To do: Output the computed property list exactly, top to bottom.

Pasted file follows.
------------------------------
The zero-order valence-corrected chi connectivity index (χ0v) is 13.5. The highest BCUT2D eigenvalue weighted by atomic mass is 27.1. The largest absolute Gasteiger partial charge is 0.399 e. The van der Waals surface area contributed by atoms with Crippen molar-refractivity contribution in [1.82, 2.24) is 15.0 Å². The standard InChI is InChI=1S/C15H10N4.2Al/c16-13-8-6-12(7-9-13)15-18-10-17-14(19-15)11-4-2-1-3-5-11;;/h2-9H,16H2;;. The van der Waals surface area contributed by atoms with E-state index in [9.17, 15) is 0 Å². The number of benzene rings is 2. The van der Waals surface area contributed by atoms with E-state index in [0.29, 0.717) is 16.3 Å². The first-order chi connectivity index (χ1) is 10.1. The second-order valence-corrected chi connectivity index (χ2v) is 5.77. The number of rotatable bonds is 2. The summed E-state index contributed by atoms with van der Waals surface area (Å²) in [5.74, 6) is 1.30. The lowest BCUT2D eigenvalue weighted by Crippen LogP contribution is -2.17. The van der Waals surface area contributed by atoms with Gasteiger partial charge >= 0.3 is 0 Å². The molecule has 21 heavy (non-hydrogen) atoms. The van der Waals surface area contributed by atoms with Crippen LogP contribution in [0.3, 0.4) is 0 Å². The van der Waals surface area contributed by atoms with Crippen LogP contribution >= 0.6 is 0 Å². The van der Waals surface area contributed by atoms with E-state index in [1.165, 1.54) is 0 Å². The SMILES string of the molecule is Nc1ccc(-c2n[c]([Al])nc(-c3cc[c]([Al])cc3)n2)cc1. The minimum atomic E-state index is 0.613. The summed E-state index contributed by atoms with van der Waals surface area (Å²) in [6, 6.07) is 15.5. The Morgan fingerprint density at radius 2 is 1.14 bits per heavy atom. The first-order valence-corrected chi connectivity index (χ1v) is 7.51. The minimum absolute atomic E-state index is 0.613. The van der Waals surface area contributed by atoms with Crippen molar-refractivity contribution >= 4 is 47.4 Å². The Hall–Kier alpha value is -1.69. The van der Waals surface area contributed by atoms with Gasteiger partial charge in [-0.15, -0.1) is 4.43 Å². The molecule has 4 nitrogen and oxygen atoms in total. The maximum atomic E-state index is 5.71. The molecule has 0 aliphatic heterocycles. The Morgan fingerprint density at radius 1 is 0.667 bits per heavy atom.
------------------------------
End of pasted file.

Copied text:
The zero-order valence-corrected chi connectivity index (χ0v) is 13.5. The highest BCUT2D eigenvalue weighted by atomic mass is 27.1. The largest absolute Gasteiger partial charge is 0.399 e. The van der Waals surface area contributed by atoms with Crippen molar-refractivity contribution in [1.82, 2.24) is 15.0 Å². The standard InChI is InChI=1S/C15H10N4.2Al/c16-13-8-6-12(7-9-13)15-18-10-17-14(19-15)11-4-2-1-3-5-11;;/h2-9H,16H2;;. The van der Waals surface area contributed by atoms with E-state index in [9.17, 15) is 0 Å². The number of benzene rings is 2. The van der Waals surface area contributed by atoms with E-state index in [0.29, 0.717) is 16.3 Å². The first-order chi connectivity index (χ1) is 10.1. The second-order valence-corrected chi connectivity index (χ2v) is 5.77. The number of rotatable bonds is 2. The summed E-state index contributed by atoms with van der Waals surface area (Å²) in [5.74, 6) is 1.30. The lowest BCUT2D eigenvalue weighted by Crippen LogP contribution is -2.17. The van der Waals surface area contributed by atoms with Gasteiger partial charge >= 0.3 is 0 Å². The molecule has 21 heavy (non-hydrogen) atoms. The van der Waals surface area contributed by atoms with Crippen LogP contribution in [0.3, 0.4) is 0 Å². The van der Waals surface area contributed by atoms with Crippen LogP contribution >= 0.6 is 0 Å². The van der Waals surface area contributed by atoms with E-state index in [1.165, 1.54) is 0 Å². The SMILES string of the molecule is Nc1ccc(-c2n[c]([Al])nc(-c3cc[c]([Al])cc3)n2)cc1. The minimum atomic E-state index is 0.613. The summed E-state index contributed by atoms with van der Waals surface area (Å²) in [6, 6.07) is 15.5. The Morgan fingerprint density at radius 2 is 1.14 bits per heavy atom. The first-order valence-corrected chi connectivity index (χ1v) is 7.51. The minimum absolute atomic E-state index is 0.613. The van der Waals surface area contributed by atoms with Crippen molar-refractivity contribution >= 4 is 47.4 Å². The Hall–Kier alpha value is -1.69. The van der Waals surface area contributed by atoms with Gasteiger partial charge in [-0.15, -0.1) is 4.43 Å². The molecule has 4 nitrogen and oxygen atoms in total. The maximum atomic E-state index is 5.71. The molecule has 0 aliphatic heterocycles. The Morgan fingerprint density at radius 1 is 0.667 bits per heavy atom.